2019 1,752,178 678,950 558,121 2,989,249
2020 1,772,916 691,833 540,239 3,004,988

Between 2010 and 2019, the number of CESG beneficiaries that received contributions consistently increased. However, in 2020, it increased only for those who received the basic CESG or Additional 10% CESG, while it decreased for those who received the 20% Additional CESG.

Over the past decade or so, average annual contributions increased for all beneficiaries. In 2020, they were highest for those who received only the basic CESG ($1,898) followed by beneficiaries who received the 10% Additional CESG ($1,365) and those who received the 20% Additional CESG ($1,240).

Various factors affect the trends in contribution amounts. For instance, while contributions appear to increase, when controlling for inflation (as measured in constant dollars), the real contributions have decreased slightly over time. In addition, the subscribers contributing smaller amounts in previous years may not have been able to contribute during the COVID-19 pandemic.

Table 7: Total average CESG contributions per beneficiary
Year Average annual contributions for beneficiaries in receipt of the Basic CESG only Average annual contributions for beneficiaries in receipt of the 10% Additional CESG Average annual contributions for beneficiaries in receipt of the 20% Additional CESG Average annual contributions for beneficiaries in receipt of the CESG
2010 $1,585 $1,208 $1,182 $1,478
2011 $1,609 $1,201 $1,158 $1,474
2012 $1,636 $1,202 $1,160 $1,482
2013 $1,667 $1,201 $1,154 $1,497
2014 $1,692 $1,211 $1,153 $1,513
2015 $1,713 $1,228 $1,158 $1,526
2016 $1,734 $1,245 $1,149 $1,537
2017 $1,784 $1,277 $1,167 $1,572
2018 $1,821 $1,310 $1,184 $1,588
2019 $1,846 $1,325 $1,195 $1,607
2020 $1,898 $1,365 $1,240 $1,657

Note: Dollar amounts reported in this table are in constant dollars.

Contributions to the RESPs of CLB beneficiaries

Since its introduction in 2005, 1.6 million beneficiaries received the CLB. Virtually all CLB beneficiaries (97%) also saw the subscribers of their RESP account make at least one contribution, even though it is not required to receive this incentive. The CLB acts as a ‘kick-start’ for education savings.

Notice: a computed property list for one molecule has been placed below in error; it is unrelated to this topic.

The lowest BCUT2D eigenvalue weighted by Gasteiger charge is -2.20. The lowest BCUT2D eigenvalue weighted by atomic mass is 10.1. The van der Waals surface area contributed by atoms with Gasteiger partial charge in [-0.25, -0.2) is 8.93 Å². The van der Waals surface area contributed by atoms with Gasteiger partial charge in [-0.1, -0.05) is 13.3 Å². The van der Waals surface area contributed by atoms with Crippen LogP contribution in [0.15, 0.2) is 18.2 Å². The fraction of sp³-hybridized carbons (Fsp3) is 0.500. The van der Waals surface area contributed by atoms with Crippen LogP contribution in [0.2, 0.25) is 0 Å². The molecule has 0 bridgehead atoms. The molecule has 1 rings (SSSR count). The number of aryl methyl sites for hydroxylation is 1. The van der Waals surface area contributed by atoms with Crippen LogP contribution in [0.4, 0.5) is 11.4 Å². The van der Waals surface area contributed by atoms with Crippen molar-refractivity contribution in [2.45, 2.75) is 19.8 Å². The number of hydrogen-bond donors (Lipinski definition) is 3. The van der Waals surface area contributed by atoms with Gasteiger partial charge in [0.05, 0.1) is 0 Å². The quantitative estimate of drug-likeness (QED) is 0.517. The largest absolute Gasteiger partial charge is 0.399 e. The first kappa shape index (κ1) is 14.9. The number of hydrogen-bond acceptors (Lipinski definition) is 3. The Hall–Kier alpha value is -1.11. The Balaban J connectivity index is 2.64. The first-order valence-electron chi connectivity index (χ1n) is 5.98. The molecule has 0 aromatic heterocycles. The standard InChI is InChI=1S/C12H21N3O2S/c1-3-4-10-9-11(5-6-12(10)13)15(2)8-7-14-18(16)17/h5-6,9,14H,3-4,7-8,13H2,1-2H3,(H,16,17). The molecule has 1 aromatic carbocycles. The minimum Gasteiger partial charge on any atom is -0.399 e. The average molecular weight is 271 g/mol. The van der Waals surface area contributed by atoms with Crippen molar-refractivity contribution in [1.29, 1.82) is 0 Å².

Table 8: Contributions for beneficiaries in receipt of the CLB
As of Cumulative number of beneficiaries in receipt of the CLB with RESP contributions Cumulative number of beneficiaries receiving CLB Cumulative contribution rate Total contributions (billions)
2020 1,559,125 1,613,248 96.6% $11.5

However, among RESPs belonging to CLB beneficiaries, the proportion that received some contributions continued to decline.

Table 9: Contributions for CLB beneficiaries
Year 2010 2011 2012 2013 2014 2015 2016 2017 2018 2019 2020
Proportion of RESPs that receive some contribution 82.8% 81.5% 80.8% 79.9% 78.7% 78.2% 76.8% 74.8% 73.2% 72.6% 72.3%
Average contribution $996 $988 $1,010 $1,030 $1,050 $1,065 $1,076 $1,122 $1,151 $1,186 $1,230

Note: This data set is also available on the OGP. Please visit Contribution Rate with Average Contributions for Canada Learning Bond (CLB) Beneficiaries.

CESG take-up and beneficiaries

In 2020, over 7.3 million beneficiaries (0 to 17 years old) were eligible for the CESG. Of these, 53.9% received the CESG at least once in their life. The CESG take-up rates in British Columbia, Ontario, and Quebec were higher than the national average. British Columbia had the highest take up at 58.3%.

Table 10: CESG take-up rate, nationally and by province and territory
Provinces and territories Cumulative number of beneficiaries in receipt of the CESG (age 0 to 17)
(1)
Number of eligible children (age 0 to 17)
(2)
CESG take-up rate
(1) ÷ (2)
Cumulative CESG payment (millions)
Newfoundland and Labrador 38,218 85,791 44.5% $147.9
Prince Edward Island 12,548 29,826 42.1% $41.6
Nova Scotia 73,026 165,962 44.0% $257.8
New Brunswick 59,974 136,187 44.0% $199.5
Quebec 910,249 1,601,864 56.8% $2,540.7
Ontario 1,538,184 2,762,885 55.7% $6,709.3
Manitoba 123,521 310,710 39.8% $373.7
Saskatchewan 115,413 273,058 42.3% $397.6
Alberta 520,207 976,730 53.3% $1,727.2
British Columbia 509,153 873,740 58.3% $2,102.6
Yukon 3,524 8,392 42.0% $13.1
Northwest Territories 3,237 10,731 30.2% $11.8
Nunavut 774 14,475 5.3% $2.6
Canada 3,908,131 7,250,351 53.9% $14,525.2

CESG take-up rate by province and territory over time

In Canada and across provinces and territories, the CESG take-up rate increased steadily between 2010 and 2020. Quebec experienced the steepest increase over the past decade (20.9 percentage points), while Nunavut had the smallest increase (1.4 percentage points).

Table 11: Evolution of the CESG take-up rate between 2010 and 2020, nationally and by province and territory
Provinces and territories 2010 2020 Change in percentage points 2010 to 2020
Newfoundland and Labrador 40.7% 44.5% 3.8
Prince Edward Island 36.2% 42.1% 5.9
Nova Scotia 36.2% 44.0% 7.8